Is it possible to both condemn and condone?

Canwest’s Randy Boswell looks at the government’s policy on capital punishment abroad, specifically now its response to a United Nations review panel’s recommendation that Canada reconsider its qualified support for clemency. From Canada’s response.

Canada does not accept recommendation 30. The Government of Canada continues to consider whether to seek clemency for Canadians facing the death penalty abroad as these cases arise. Canadian citizens detained abroad continue to receive consular assistance.

According to a previous Canwest report, Rob Nicholson, now the Justice Minister, was among those MPs who voted for the reintroduction of the death penalty in 1987. The vote failed by a count of 148-127.

During debate in the House last year, Nicholson’s parliamentary secretary, Rob Moore, referenced that vote as so.

We have said before and we will say again, there is no death penalty in Canada. The Minister of Justice and other members of this government have clearly said that this government is not changing the law in our country with respect to the death penalty.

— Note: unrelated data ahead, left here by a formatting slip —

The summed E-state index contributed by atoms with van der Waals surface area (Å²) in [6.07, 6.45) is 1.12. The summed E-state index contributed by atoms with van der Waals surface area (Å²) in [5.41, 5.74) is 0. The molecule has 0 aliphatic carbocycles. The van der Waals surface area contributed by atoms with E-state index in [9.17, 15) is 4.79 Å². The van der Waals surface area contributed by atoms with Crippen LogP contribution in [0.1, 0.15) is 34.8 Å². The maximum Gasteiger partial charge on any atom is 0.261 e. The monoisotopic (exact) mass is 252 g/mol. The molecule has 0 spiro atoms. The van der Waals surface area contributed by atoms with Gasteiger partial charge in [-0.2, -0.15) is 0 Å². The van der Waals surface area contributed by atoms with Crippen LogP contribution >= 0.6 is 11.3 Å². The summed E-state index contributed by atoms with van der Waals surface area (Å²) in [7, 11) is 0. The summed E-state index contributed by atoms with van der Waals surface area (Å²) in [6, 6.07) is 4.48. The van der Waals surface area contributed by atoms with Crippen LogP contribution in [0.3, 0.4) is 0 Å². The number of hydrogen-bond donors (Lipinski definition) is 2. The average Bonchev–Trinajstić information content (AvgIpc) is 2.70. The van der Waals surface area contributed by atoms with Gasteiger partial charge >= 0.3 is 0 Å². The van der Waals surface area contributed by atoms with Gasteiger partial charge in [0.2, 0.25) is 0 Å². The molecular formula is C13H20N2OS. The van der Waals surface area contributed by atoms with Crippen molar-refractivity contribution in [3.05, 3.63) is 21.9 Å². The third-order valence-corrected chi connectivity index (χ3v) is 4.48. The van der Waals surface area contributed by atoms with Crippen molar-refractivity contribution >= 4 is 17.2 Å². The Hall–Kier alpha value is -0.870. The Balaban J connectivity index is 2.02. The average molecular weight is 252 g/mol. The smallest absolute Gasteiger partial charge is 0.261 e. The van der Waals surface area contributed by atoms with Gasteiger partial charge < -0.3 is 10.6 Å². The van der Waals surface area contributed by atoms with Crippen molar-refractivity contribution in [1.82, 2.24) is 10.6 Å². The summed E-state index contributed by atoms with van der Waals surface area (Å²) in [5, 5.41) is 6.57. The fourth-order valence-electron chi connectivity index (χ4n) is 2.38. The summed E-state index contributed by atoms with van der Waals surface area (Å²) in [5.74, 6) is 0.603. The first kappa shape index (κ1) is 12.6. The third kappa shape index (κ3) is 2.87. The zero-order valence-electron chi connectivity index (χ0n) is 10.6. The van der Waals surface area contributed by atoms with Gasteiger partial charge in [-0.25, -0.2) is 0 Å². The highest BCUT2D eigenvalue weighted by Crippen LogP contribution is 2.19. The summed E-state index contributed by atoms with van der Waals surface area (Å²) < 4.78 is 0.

Since December 10, 1962 no one has been executed in Canada. That is over 45 years. On July 14, 1976 the death penalty was removed from the Criminal Code. The death penalty was then removed from the National Defence Act on December 10, 1998. Since that day there has been no death penalty in Canada in law as well as in fact.

In 1987 a free vote regarding the reinstatement of the death penalty was held in the House of Commons. The result of the vote sent a very strong signal that Canadians were in favour of maintaining the abolition of the death penalty. As the Prime Minister has confirmed, this government is not going to reopen this debate in Canada.

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